If someone says they don't like the idea of Paul Feig's planned reboot of the Ghostbusters franchise, does that inherently make them sexist? If someone says they are unhappy with Michael B. Jordan's casting in the new The Fantastic Four movie, does that inherently make them racist?
After the death of Harold Ramis last February director of Ghostbusters I and II Ivan Reitman reassessed his position as director of a planned third instalment, and stepped down, remaining onboard as a producer. Together with Sony Pictures' Amy Pascal, Reitman looked for a suitable director to realise the script developed since 2004 by Harold Ramis, Dan Aykroyd, Etan Cohen, Gene Stupnitsky and Lee Eisenberg (concept art pictured above). After 10 years in development hell, Ghostbusters III was all but a reality, and was ready to begin filming next month once a new director was found, regardless of whether or not Bill Murray would return. Last August news broke that The Heat and Bridesmaids director Paul Feig had been approached for the role of director, but controversially Feig wanted to reboot the franchise, replacing the lead stars with an all female cast, to which Sony Pictures' Amy Pascal has green-lit.
When this news broke many fans and some journalists voiced against the decision of an all female reboot, and have been labelled sexist by a minority of fans for doing so. Many that have argued against Paul Feig's reboot have stated that the already developed sequel should continue into production, rather than allowing Paul Feig to rush a treatment and script with co-writer Katie Dippold, throw together an all-too-familar cast and produce a “Bridesmaids with proton packs”. Some have also argued that Paul Feig's reboot would have a limited audience compared to the originals wide audience, which resulted in two comic lines, still running after 30 years of comics, countless toys, merchandising and video games and to spin off TV cartoon serial shows. Yet, despite such valid arguments against Paul Feig's movie, not only are Sony Pictures continuing with his reboot, a select few movie fans are still labelling detractors of the reboot as sexist.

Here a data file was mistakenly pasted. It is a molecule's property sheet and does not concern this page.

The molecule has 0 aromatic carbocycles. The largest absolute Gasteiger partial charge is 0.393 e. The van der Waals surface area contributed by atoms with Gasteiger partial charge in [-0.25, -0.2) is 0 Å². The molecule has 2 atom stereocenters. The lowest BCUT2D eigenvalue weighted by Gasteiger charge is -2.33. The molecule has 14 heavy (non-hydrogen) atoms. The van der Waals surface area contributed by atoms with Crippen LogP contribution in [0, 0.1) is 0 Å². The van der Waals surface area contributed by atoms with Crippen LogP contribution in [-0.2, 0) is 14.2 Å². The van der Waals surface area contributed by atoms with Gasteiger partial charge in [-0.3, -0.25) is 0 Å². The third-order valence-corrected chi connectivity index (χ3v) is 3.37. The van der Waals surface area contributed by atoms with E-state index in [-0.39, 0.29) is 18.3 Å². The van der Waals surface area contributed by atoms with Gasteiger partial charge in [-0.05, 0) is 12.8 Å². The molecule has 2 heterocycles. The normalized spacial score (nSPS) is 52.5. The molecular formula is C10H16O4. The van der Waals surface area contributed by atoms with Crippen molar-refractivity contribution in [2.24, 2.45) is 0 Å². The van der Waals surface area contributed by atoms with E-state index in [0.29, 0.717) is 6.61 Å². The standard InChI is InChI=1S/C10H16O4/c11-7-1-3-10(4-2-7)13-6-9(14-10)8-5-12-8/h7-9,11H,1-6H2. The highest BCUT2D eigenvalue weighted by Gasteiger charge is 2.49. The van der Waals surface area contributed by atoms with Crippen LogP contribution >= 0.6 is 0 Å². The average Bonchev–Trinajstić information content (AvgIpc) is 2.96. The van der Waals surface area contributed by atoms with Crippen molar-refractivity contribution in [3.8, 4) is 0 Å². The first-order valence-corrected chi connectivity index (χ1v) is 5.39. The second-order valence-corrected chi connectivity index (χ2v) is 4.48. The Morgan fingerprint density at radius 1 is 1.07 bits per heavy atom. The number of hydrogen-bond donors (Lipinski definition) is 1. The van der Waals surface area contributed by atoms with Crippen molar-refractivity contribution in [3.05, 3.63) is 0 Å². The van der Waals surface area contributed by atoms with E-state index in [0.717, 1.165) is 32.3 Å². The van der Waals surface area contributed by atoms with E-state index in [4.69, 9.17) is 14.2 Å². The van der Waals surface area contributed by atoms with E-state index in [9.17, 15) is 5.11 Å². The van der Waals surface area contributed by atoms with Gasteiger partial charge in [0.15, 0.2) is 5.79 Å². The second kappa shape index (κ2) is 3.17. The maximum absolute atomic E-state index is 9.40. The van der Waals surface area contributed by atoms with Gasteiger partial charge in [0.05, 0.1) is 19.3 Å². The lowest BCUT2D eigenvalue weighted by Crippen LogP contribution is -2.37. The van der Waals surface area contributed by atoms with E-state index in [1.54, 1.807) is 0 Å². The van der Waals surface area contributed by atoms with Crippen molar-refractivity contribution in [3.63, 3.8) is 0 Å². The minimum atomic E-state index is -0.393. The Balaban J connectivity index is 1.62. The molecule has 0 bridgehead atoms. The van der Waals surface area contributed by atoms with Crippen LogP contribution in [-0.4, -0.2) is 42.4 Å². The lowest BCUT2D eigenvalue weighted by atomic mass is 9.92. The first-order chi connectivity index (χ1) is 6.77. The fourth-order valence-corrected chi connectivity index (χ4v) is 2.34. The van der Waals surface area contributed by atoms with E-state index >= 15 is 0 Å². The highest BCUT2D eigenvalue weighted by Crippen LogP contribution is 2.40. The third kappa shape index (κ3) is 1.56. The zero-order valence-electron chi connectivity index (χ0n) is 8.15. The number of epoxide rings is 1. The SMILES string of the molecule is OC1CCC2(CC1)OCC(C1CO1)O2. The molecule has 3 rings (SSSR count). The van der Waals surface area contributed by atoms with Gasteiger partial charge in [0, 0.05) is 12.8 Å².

Similarly, last year it was announced that Chronicle director Josh Trank had been approached by 20th Century Fox to direct a reboot of The Fantastic Four property. Co-written with X-Men: Days of Future Past writer Simon Kinberg the movie would feature a younger, cooler cast with a reportedly edgier visual and narrative style. But when the cast was announced with Michael B. Jordan (pictured above right) as Johnny Storm, those that voiced their opinion against his casting were labelled as racist by a select few movie fans. Many that argued against Michael B. Jordan's casting have stated that being the brother of Susan Storm, portrayed by Kate Mara (pictured above left), the character of Johnny should be Caucasian actor, or that since Reg E. Cathey has been cast as Johnny and Susan's father that Susan should be recast with a young black actress.
Some would say that those that argue against Paul Feig's Ghostbuster reboot and Michael B. Jordan's casting are reluctant of change, are stuck in the past, and as such are prejudice in nature. But if that was true why has no one voiced against Samuel L. Jackson's casting as Nick Fury (pictured below left), or Wesley Snipes as Blade, or Michael Clarke Duncan as The Kingpin; all roles in which the original character was white. Furthermore, why has no one voiced against Sigourney Weavers character of Ellen Ripley (pictured below right), Mila Jovovich's character Alice or Kate Beckinsale's character of Selene.
Everyone is entitled to an opinion, but labelling someone's opinion as sexist, racist or anti-Semitic when said opinion is not is tantamount to being sexist/racist/anti-Semitic within itself, ergo claiming something is prejudice when it is not is by its very nature prejudice as without said claim the issue of prejudice was not an issue. Such claims, when wrongly voiced are both inflammatory and an attempt to restrict opinions and freedom of speech through the over-exhuburant enforcing of political correctness.
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